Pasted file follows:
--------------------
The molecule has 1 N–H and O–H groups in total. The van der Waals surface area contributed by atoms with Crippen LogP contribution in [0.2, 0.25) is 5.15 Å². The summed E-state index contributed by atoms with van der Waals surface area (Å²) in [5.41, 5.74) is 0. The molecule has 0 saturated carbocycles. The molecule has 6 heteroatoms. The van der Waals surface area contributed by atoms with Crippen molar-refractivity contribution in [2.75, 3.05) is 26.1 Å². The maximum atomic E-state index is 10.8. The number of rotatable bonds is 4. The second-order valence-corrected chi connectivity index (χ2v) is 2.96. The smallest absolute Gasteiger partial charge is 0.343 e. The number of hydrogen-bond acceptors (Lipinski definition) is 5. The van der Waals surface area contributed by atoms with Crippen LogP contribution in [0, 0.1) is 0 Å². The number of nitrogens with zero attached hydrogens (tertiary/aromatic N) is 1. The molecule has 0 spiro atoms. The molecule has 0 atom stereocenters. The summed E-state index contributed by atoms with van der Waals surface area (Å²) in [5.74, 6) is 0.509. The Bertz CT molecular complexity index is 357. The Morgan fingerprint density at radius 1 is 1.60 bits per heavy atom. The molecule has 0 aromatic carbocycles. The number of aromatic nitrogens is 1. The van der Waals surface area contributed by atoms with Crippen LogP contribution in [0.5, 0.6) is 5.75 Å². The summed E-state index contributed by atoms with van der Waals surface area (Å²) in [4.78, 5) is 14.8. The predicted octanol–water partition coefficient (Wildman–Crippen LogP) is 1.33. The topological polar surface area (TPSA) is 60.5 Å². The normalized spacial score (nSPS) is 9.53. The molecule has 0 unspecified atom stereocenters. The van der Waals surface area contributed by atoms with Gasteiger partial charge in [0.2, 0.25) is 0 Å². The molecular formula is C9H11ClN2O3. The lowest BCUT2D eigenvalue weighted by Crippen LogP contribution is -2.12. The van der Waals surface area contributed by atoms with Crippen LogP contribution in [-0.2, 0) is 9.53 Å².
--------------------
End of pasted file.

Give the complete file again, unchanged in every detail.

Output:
The molecule has 1 N–H and O–H groups in total. The van der Waals surface area contributed by atoms with Crippen LogP contribution in [0.2, 0.25) is 5.15 Å². The summed E-state index contributed by atoms with van der Waals surface area (Å²) in [5.41, 5.74) is 0. The molecule has 0 saturated carbocycles. The molecule has 6 heteroatoms. The van der Waals surface area contributed by atoms with Crippen molar-refractivity contribution in [2.75, 3.05) is 26.1 Å². The maximum atomic E-state index is 10.8. The number of rotatable bonds is 4. The second-order valence-corrected chi connectivity index (χ2v) is 2.96. The smallest absolute Gasteiger partial charge is 0.343 e. The number of hydrogen-bond acceptors (Lipinski definition) is 5. The van der Waals surface area contributed by atoms with Crippen LogP contribution in [0, 0.1) is 0 Å². The number of nitrogens with zero attached hydrogens (tertiary/aromatic N) is 1. The molecule has 0 spiro atoms. The molecule has 0 atom stereocenters. The summed E-state index contributed by atoms with van der Waals surface area (Å²) in [5.74, 6) is 0.509. The Bertz CT molecular complexity index is 357. The Morgan fingerprint density at radius 1 is 1.60 bits per heavy atom. The molecule has 0 aromatic carbocycles. The number of aromatic nitrogens is 1. The van der Waals surface area contributed by atoms with Crippen LogP contribution in [0.5, 0.6) is 5.75 Å². The summed E-state index contributed by atoms with van der Waals surface area (Å²) in [4.78, 5) is 14.8. The predicted octanol–water partition coefficient (Wildman–Crippen LogP) is 1.33. The topological polar surface area (TPSA) is 60.5 Å². The normalized spacial score (nSPS) is 9.53. The molecule has 0 unspecified atom stereocenters. The van der Waals surface area contributed by atoms with Gasteiger partial charge in [0.2, 0.25) is 0 Å². The molecular formula is C9H11ClN2O3. The lowest BCUT2D eigenvalue weighted by Crippen LogP contribution is -2.12. The van der Waals surface area contributed by atoms with Crippen LogP contribution in [-0.2, 0) is 9.53 Å².